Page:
I have been watching Worldspace’s
brand building initiatives over the last few months with some interest. First was the tie up with A.R. Rahman
as brand ambassador
. That was a fantastic move. Clearly Worldspace and A.R. Rahman are two brands that have a number of common characteristics – music, innovation, generation next, international etc. The tag line – ‘There’s so much to hear.’ – also hit a home run. I expect that things should be finally looking up for Worldspace as a brand. It has probably finally made a move from the ‘Awareness’ stage to the ‘Consideration Set’ stage. However, there are some sore points that remain.
Product Placement in Lage Raho Munnabhai
This was a great move. Good product placements are inevitably those that are tied in closely to the film’s script, unlike those that are in your face for no reason (Eg. Elf in Viruddh). The Worldspace guys got that much right. However, they showed actors in the movie listening to Worldspace ‘on the move’, in taxis, using receivers worn around the neck(!) etc. Of course, all this is not possible with a real Worldspace receiver, which needs to be stationary and aligned in a certain direction at all times. In my view this is a serious mistake. One of the biggest negative points about the product is that it is not portable. Now, covering up this exact point is not going to help. You don’t want customers landing up at the retail shop, armed with their credit cards and then discovering this critical piece of information.
The second problem with Worldspace is the fact that it charges a subscription fees. I expect this to be the biggest roadblock in the way for success. When all other competing music offerings in the market – FM radio, AM radio, MP3 music(!), MTV – are free, why would a customer want to pay an annual fee to listen to music on a Worldspace. MP3 music is of a comparable quality as Worldspace, and happens to be portable too, in addition to being free. If ICICI bank suddenly comes up with a paid credit card in this era of free cards, I would consider it only if it had a USP that no other alternative provides. Worldspace has no such USP (digital quality music? that’s a commodity. 40 channels? Maybe. Niche channels? Yes, but I can get the same music on mp3, I-tunes, Yahoo Launch Cast… ). With this being the case there is no choice but to be free. There are other ways to bring in revenue, such as advertising, up-selling receivers to existing customers etc.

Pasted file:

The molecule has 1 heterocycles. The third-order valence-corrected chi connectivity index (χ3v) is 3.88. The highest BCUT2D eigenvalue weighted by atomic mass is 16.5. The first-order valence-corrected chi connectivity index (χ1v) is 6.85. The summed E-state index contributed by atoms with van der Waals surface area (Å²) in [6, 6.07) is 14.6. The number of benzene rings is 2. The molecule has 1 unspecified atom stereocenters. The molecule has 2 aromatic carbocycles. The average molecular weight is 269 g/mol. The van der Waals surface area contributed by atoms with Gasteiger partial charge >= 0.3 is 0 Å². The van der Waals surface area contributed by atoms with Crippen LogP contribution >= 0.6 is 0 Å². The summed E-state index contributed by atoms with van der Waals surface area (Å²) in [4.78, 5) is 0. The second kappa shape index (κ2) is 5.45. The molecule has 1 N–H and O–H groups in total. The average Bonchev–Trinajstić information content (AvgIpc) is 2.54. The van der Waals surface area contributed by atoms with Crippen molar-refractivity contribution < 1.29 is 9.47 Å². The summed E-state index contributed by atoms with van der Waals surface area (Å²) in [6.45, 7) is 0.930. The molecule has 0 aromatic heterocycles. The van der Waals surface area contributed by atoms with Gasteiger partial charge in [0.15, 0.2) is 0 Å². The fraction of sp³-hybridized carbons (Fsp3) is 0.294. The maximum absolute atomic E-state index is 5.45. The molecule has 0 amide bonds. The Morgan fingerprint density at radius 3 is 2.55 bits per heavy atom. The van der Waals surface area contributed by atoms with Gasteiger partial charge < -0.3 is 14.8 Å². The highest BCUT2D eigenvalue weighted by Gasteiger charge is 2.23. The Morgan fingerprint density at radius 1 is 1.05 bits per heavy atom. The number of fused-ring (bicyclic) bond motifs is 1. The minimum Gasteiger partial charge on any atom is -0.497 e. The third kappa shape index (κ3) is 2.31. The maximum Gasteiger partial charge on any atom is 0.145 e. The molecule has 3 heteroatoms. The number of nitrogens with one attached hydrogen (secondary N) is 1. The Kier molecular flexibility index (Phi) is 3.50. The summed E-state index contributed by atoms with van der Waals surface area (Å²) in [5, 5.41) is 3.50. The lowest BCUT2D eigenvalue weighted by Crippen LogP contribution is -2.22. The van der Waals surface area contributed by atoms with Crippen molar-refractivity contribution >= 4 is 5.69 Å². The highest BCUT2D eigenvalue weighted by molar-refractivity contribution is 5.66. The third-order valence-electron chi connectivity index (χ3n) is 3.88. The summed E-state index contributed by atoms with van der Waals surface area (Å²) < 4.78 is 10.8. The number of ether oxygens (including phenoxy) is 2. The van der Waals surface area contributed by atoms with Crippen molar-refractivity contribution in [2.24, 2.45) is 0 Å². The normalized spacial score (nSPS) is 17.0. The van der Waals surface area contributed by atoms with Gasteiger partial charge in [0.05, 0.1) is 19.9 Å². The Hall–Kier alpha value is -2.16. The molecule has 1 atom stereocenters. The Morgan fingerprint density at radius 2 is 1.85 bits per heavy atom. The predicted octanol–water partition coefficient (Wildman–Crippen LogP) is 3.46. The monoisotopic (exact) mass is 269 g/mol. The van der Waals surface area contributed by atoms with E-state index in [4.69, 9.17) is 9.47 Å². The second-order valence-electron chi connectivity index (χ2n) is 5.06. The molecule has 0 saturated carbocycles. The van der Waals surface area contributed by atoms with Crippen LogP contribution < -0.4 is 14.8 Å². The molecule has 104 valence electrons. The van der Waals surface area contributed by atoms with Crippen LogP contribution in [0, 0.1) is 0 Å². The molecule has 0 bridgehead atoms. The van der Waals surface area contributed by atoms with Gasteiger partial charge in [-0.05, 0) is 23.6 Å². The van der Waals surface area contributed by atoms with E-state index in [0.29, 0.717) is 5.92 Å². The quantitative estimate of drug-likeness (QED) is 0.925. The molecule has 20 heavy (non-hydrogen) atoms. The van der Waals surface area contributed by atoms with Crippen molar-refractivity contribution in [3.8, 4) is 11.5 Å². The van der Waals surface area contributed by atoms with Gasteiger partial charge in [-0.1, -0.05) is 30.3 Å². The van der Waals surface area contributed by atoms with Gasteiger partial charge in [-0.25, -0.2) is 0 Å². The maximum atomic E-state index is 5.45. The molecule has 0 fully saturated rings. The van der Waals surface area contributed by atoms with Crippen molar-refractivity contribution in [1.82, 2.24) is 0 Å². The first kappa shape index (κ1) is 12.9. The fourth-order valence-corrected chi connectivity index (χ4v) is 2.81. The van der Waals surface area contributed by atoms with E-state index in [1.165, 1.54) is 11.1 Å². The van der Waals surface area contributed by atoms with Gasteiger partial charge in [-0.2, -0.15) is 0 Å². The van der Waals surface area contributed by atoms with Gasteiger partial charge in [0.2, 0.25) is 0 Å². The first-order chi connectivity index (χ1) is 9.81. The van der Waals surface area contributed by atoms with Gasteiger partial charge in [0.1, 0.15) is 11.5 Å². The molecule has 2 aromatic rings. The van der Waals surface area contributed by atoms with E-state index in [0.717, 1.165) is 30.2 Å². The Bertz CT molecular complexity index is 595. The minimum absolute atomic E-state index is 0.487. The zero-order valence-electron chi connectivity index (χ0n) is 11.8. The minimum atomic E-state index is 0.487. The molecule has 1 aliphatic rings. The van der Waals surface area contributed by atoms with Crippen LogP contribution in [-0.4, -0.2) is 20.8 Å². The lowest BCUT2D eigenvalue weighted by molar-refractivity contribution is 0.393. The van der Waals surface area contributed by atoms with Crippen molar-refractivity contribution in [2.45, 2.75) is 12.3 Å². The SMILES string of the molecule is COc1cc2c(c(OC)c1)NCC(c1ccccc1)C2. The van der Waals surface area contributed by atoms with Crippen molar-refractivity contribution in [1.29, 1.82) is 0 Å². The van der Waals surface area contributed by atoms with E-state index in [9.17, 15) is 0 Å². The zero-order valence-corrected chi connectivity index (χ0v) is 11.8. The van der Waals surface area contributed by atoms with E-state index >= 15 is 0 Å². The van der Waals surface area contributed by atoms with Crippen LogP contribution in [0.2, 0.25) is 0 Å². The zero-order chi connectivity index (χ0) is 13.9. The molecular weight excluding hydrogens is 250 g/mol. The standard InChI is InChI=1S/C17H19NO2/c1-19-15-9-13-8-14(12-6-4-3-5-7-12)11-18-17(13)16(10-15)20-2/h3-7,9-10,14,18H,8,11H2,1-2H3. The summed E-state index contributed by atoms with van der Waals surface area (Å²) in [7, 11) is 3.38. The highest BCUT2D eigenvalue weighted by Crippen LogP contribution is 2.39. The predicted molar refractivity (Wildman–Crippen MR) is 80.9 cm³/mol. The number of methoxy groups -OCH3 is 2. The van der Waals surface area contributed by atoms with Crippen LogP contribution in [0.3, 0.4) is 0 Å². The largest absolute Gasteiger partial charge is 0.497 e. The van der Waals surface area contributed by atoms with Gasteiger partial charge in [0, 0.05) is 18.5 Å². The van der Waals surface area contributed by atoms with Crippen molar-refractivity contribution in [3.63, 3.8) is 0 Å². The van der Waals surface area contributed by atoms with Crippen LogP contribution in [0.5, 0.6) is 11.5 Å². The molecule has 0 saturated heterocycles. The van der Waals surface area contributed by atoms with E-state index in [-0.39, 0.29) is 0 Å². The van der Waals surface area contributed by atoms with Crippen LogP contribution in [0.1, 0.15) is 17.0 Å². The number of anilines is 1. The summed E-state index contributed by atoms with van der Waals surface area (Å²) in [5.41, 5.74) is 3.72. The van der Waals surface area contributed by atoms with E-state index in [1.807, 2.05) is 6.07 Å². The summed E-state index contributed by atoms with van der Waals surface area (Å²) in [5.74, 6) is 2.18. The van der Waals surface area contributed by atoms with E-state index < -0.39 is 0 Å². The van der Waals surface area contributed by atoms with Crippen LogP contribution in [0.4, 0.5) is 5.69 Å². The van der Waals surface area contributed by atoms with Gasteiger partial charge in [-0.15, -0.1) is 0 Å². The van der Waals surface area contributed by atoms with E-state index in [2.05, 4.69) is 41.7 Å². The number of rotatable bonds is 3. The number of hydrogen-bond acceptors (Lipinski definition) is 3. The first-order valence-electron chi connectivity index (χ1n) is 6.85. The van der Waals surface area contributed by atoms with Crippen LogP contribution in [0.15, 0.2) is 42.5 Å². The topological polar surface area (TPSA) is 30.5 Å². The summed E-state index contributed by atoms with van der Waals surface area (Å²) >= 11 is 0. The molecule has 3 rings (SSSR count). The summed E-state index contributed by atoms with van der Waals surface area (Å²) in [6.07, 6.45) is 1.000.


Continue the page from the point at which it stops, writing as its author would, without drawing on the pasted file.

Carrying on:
The Iridium Story
Many years back, Motorola launched Iridium, which was supposed to be this satellite phone that you could use anywhere in the world. Unfortunately, the cellular phone wave killed it (of course there were other factors too). I suspect that Worldspace too may be the wrong technology coming into the market at the wrong time. Gone are the days when customers would be in awe of ‘digital cd-quality music’.
The music devotee
So, could it be that Worldspace does not care about common customers like you and me? Are they going for a very niche target group that has specialized tastes in music, and would be willing to pay for it? If that were the case, why are they going for mass market promotions like the Lage Raho Munnabhai example? Niche brands are successful when they stand for only one thing to one group of customers, not when they stand for everything under the sun. If you want to stand for everything, be a mass market brand.
What I would do
If I were the marketing manager at Worldspace, I would firstly scrap the subscription fees. It is a major nuisance factor, and a mental roadblock for any customer to seriously consider the product. Secondly, I would storm the market with receivers (probably priced a little more than what they are priced right now, so that the subcription fee can be recovered) and ensure that there is a big base of users in the first place. Once a critical mass of users is in place, I would then considering selling ‘add-on’ niche channels at a price. Alternatively, I would launch a plain vanilla free suite of channels, and let users add on a bouquet of other channels. It is important that the customer experience the product in the basic form first, before you do an up-sell. Worldspace seems to be entering the market directly with an up-sell (offering all channels to all people at fixed, and exorbitant subscription fee).
Yes, there’s so much to hear. Worldspace, are you listening?